One of the biggest Chinook salmon ever recorded in California was found dead of natural causes in lower Battle Creek near Red Bluff last month. Department of Fish and Game (DFG) biologists measured to estimate what the live weight of the dead fish would have been. A standard size-to-weight formula was used to determine approximate live weight. Based on measurements of the fish (51 inches long), it could have surpassed the current state angling record for a Chinook salmon. It was estimated to have been between five and six years of age.
“I have counted tens of thousands of salmon during my career and this is the biggest I have ever seen,” said Doug Killam DFG Associate Fisheries Biologist. “When alive, it could have weighed more than the largest Chinook officially recorded in California, an 88-pound fish caught in the Sacramento River.”
The monster salmon was found during a routine fall-run Chinook salmon survey conducted by DFG biologists. Biologists walk through the spawning reach on lower Battle Creek on a weekly basis, recording numbers of spawned-out salmon. Most of the salmon they find weigh between 20 and 30 pounds. The size of this salmon literally stopped them in their tracks. Killam was called and made a special trip to the site with camera in hand to record the size of the fish.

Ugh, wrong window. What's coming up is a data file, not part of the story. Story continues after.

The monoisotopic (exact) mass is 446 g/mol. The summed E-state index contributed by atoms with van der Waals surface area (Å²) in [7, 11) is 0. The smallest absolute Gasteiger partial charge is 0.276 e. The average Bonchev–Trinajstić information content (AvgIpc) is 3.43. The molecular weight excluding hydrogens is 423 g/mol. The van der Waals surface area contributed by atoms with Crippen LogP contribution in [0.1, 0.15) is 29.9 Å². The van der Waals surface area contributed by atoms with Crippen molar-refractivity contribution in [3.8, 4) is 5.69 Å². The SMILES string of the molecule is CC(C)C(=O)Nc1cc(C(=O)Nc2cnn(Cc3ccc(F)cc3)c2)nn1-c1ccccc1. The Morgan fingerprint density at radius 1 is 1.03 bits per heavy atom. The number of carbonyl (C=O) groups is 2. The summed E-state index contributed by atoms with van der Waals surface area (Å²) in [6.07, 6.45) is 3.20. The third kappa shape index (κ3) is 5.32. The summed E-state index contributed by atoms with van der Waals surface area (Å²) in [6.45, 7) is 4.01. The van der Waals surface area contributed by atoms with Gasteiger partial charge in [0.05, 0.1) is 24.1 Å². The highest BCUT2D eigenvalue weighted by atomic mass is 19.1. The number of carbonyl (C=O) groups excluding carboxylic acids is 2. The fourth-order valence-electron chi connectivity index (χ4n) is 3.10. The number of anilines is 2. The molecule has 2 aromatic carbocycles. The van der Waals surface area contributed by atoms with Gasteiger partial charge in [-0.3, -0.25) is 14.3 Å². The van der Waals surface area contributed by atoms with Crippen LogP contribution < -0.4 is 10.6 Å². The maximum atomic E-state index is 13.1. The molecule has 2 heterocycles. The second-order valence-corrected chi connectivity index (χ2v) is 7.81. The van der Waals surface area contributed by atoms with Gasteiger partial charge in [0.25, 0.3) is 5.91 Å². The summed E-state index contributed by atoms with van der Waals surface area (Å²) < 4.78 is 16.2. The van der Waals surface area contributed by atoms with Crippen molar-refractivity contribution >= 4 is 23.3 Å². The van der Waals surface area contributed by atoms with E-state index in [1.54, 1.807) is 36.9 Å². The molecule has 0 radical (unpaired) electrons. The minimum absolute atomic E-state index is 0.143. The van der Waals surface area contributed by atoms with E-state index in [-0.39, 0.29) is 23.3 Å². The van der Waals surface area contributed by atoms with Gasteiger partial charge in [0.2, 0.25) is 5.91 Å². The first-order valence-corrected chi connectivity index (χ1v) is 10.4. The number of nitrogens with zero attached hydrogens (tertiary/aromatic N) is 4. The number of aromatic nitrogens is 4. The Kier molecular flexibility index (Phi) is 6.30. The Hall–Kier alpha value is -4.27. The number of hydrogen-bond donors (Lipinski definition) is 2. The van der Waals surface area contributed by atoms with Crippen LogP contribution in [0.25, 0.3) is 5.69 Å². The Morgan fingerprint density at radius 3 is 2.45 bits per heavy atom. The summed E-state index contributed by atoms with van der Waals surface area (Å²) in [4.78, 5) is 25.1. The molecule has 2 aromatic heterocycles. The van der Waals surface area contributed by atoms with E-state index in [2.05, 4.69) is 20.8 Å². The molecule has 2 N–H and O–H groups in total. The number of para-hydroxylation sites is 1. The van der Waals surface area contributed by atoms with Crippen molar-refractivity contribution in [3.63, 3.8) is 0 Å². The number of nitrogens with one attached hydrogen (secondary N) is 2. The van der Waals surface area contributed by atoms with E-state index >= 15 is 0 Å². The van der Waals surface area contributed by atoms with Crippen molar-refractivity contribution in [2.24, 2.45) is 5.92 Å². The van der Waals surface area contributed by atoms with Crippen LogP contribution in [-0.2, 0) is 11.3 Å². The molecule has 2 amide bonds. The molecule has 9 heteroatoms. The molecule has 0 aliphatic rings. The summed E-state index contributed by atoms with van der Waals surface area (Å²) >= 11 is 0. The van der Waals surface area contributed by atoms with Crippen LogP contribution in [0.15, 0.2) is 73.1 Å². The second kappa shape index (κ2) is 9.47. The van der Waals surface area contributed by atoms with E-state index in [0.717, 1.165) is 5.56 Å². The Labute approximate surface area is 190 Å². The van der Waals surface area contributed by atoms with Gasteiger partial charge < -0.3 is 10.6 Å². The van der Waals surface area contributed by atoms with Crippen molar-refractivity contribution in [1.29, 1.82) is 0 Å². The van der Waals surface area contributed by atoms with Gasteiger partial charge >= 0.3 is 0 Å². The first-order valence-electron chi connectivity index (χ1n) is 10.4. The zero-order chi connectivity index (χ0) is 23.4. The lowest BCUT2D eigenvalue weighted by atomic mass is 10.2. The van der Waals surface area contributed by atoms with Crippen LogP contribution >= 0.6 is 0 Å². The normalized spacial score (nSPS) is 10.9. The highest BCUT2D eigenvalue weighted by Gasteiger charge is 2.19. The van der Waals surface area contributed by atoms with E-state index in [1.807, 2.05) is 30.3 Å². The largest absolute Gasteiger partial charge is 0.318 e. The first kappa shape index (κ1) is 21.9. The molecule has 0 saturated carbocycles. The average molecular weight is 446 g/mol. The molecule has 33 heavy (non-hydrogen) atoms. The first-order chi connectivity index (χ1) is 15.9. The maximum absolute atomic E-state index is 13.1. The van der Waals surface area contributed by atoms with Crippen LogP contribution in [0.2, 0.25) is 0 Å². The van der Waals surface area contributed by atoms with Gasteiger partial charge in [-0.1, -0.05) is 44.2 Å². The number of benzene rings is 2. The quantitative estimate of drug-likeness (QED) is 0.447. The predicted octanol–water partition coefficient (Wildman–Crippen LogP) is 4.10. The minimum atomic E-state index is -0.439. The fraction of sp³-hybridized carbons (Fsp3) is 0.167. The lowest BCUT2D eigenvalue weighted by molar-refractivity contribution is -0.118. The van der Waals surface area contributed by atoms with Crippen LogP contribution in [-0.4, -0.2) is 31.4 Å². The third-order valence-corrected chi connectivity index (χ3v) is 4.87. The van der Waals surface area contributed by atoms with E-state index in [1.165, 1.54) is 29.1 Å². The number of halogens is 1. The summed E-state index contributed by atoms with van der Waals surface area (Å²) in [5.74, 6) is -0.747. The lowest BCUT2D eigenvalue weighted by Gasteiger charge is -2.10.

Because Pacific Chinook salmon die after spawning, surveys counting dead carcasses are commonly used throughout the Central Valley to estimate the number of salmon spawning in each stream. These monitoring surveys provide vital information on the number of salmon returning to specific areas, baseline information for establishing sport and recreational fishing seasons, evaluating hatchery programs, and evaluating habitat restoration and improvement projects.
Killam supervises a crew of employees that work year-round monitoring fish populations throughout the Upper Sacramento River Basin. The monitoring projects use state-of-the-art under water video monitoring techniques and traditional walking surveys to gather information. These surveys are cooperative efforts. They involve a number of different state resource agencies along with federal entities and non-profit groups and organizations. Four distinct runs of salmon are surveyed: winter, spring, fall and late fall-run Chinook salmon, and steelhead. The winter and spring-run Chinook salmon and steelhead are listed under the state and federal endangered species acts making information on their population size vital in recovery efforts and for state and federal water management activities.
“Hopefully this fish was entirely successful in passing on its superior genetic potential,” said Killam. “This is one of the few bright spots this year for one of California’s great sport fish, the Chinook salmon.”